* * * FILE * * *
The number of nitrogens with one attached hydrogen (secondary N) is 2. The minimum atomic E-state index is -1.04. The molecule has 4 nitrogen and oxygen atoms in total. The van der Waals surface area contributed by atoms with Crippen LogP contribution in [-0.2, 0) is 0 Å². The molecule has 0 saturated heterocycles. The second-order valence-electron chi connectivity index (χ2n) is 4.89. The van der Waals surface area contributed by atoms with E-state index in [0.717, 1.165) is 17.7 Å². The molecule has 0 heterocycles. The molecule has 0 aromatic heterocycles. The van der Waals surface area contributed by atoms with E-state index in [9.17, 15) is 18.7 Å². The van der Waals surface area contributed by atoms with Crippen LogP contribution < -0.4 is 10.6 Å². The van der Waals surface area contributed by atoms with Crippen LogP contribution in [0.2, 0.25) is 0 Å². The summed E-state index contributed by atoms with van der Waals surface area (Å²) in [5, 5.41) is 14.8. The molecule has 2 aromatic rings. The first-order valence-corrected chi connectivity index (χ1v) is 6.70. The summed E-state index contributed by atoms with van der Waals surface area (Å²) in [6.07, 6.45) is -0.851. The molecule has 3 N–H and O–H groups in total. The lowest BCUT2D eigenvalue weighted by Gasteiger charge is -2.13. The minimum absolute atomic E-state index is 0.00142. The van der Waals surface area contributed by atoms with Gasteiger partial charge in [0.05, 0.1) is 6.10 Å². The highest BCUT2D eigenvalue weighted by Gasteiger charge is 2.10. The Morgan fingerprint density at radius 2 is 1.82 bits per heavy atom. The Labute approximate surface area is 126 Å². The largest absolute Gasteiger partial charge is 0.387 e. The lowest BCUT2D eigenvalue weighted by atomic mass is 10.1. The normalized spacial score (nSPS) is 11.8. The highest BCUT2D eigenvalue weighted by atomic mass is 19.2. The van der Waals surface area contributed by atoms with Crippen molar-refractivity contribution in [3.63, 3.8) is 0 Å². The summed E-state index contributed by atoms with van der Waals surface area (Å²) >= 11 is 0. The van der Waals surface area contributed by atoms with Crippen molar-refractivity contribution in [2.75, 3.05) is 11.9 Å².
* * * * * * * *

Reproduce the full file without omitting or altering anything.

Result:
The number of nitrogens with one attached hydrogen (secondary N) is 2. The minimum atomic E-state index is -1.04. The molecule has 4 nitrogen and oxygen atoms in total. The van der Waals surface area contributed by atoms with Crippen LogP contribution in [-0.2, 0) is 0 Å². The molecule has 0 saturated heterocycles. The second-order valence-electron chi connectivity index (χ2n) is 4.89. The van der Waals surface area contributed by atoms with E-state index in [0.717, 1.165) is 17.7 Å². The molecule has 0 heterocycles. The molecule has 0 aromatic heterocycles. The van der Waals surface area contributed by atoms with E-state index in [9.17, 15) is 18.7 Å². The van der Waals surface area contributed by atoms with Crippen LogP contribution < -0.4 is 10.6 Å². The van der Waals surface area contributed by atoms with Crippen LogP contribution in [0.2, 0.25) is 0 Å². The summed E-state index contributed by atoms with van der Waals surface area (Å²) in [5, 5.41) is 14.8. The molecule has 2 aromatic rings. The first-order valence-corrected chi connectivity index (χ1v) is 6.70. The summed E-state index contributed by atoms with van der Waals surface area (Å²) in [6.07, 6.45) is -0.851. The molecule has 3 N–H and O–H groups in total. The lowest BCUT2D eigenvalue weighted by Gasteiger charge is -2.13. The minimum absolute atomic E-state index is 0.00142. The van der Waals surface area contributed by atoms with Gasteiger partial charge in [0.05, 0.1) is 6.10 Å². The highest BCUT2D eigenvalue weighted by Gasteiger charge is 2.10. The Morgan fingerprint density at radius 2 is 1.82 bits per heavy atom. The Labute approximate surface area is 126 Å². The largest absolute Gasteiger partial charge is 0.387 e. The lowest BCUT2D eigenvalue weighted by atomic mass is 10.1. The normalized spacial score (nSPS) is 11.8. The highest BCUT2D eigenvalue weighted by atomic mass is 19.2. The van der Waals surface area contributed by atoms with Crippen molar-refractivity contribution in [3.63, 3.8) is 0 Å². The summed E-state index contributed by atoms with van der Waals surface area (Å²) >= 11 is 0. The van der Waals surface area contributed by atoms with Crippen molar-refractivity contribution in [2.75, 3.05) is 11.9 Å².